In vivo assays using immunodeficient mice showed that COCA cells are non-tumorigenic. This was also supported by cell grafting assays where late passage COCA keratinocytes were capable of growing a well-preserved epidermal-like structure with no evident signs of tumoral alterations.


We have generated an epidermal murine keratinocyte cell line, termed COCA. We show that COCA keratinocytes can establish reproducible 3D models applicable to the study of skin biology. The method we have followed to obtain and culture this cell line can be used to successfully develop keratinocyte cell lines from mice with genetic modifications of interest in the field of skin disease. Also, COCA could be a good control when studying the biological implications of these alterations.


  1. 1.

    Green H, Kehinde O, Thomas J: Growth of cultured human epidermal cells into multiple epithelia suitable for grafting. Proceedings of the National Academy of Sciences of the United States of America 1979, 76(11):5665–5668. 10.1073/pnas.76.11.5665

    CAS  Article  PubMed  PubMed Central  Google Scholar 

  2. 2.

    O'Connor NE, Mulliken JB, Banks-Schlegel S, Kehinde O, Green H: Grafting of burns with cultured epithelium prepared from autologous epidermal cells. Lancet 1981, 1(8211):75–78.

    Article  Google Scholar 

  3. 3.

    Gallico GG, O'Connor NE, Compton CC, Kehinde O, Green H: Permanent coverage of large burn wounds with autologous cultured human epithelium. The New England journal of medicine 1984, 311(7):448–451. 10.1056/NEJM198408163110706

    Article  PubMed  Google Scholar 

  4. 4.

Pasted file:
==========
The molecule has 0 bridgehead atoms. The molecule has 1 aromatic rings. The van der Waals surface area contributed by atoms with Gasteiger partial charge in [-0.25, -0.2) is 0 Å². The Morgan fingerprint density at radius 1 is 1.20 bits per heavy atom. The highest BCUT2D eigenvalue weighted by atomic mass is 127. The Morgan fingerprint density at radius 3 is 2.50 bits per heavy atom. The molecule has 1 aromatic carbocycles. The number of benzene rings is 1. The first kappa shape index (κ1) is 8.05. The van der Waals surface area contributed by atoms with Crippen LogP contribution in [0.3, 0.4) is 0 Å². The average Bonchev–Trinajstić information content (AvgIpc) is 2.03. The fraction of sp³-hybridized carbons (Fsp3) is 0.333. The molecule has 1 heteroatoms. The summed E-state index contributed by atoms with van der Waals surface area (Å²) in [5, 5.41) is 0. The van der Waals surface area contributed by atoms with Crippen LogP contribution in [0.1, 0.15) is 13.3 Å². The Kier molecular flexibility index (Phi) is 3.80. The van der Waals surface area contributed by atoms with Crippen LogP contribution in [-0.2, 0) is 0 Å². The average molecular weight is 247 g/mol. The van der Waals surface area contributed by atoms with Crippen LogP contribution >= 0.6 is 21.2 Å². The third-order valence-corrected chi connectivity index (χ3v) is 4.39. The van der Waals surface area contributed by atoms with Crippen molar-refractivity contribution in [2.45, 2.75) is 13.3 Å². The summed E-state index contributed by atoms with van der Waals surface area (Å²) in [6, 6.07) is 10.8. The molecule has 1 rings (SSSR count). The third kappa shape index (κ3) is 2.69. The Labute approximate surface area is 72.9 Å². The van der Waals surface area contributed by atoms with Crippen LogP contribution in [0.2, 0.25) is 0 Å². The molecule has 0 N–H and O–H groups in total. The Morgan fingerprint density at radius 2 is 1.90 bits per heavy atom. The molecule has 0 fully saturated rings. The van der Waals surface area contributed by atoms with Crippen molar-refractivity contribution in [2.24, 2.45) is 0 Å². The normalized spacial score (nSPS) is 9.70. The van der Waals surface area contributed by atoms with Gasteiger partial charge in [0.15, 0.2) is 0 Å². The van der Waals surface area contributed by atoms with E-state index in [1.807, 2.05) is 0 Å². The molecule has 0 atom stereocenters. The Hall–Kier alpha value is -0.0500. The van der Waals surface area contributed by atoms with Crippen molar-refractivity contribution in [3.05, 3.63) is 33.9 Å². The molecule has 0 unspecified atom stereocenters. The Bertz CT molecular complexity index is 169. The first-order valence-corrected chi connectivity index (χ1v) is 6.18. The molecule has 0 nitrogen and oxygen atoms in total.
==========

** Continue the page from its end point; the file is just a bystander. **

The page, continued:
Leigh IM, Purkis PE, Navsaria HA, Phillips TJ: Treatment of chronic venous ulcers with sheets of cultured allogenic keratinocytes. The British journal of dermatology 1987, 117(5):591–597. 10.1111/j.1365-2133.1987.tb07491.x

    CAS  Article  PubMed  Google Scholar 

  5. 5.

    Phillips TJ, Kehinde O, Green H, Gilchrest BA: Treatment of skin ulcers with cultured epidermal allografts. Journal of the American Academy of Dermatology 1989, 21(2 Pt 1):191–199.

    CAS  Article  PubMed  Google Scholar 

  6. 6.

    Mils V, Basset-Seguin N, Moles JP, Tesniere A, Leigh I, Guilhou JJ: Comparative analysis of normal and psoriatic skin both in vivo and in vitro. Differentiation; research in biological diversity 1994, 58(1):77–86.

    CAS  Article  PubMed  Google Scholar 

  7. 7.

    Barker CL, McHale MT, Gillies AK, Waller J, Pearce DM, Osborne J, Hutchinson PE, Smith GM, Pringle JH: The development and characterization of an in vitro model of psoriasis. The Journal of investigative dermatology 2004, 123(5):892–901. 10.1111/j.0022-202X.2004.23435.x

    CAS  Article  PubMed  Google Scholar 

  8. 8.

    Tjabringa G, Bergers M, van Rens D, de Boer R, Lamme E, Schalkwijk J: Development and validation of human psoriatic skin equivalents. The American journal of pathology 2008, 173(3):815–823. 10.2353/ajpath.2008.080173

    Article  PubMed  PubMed Central  Google Scholar 

  9. 9.

    Vailly J, Gagnoux-Palacios L, Dell'Ambra E, Romero C, Pinola M, Zambruno G, De Luca M, Ortonne JP, Meneguzzi G: Corrective gene transfer of keratinocytes from patients with junctional epidermolysis bullosa restores assembly of hemidesmosomes in reconstructed epithelia. Gene therapy 1998, 5(10):1322–1332. 10.1038/

    CAS  Article  PubMed  Google Scholar 

  10. 10.

    Mavilio F, Pellegrini G, Ferrari S, Di Nunzio F, Di Iorio E, Recchia A, Maruggi G, Ferrari G, Provasi E, Bonini C, et al.: Correction of junctional epidermolysis bullosa by transplantation of genetically modified epidermal stem cells. Nature medicine 2006, 12(12):1397–1402.

    CAS  Article  PubMed  Google Scholar 

  11. 11.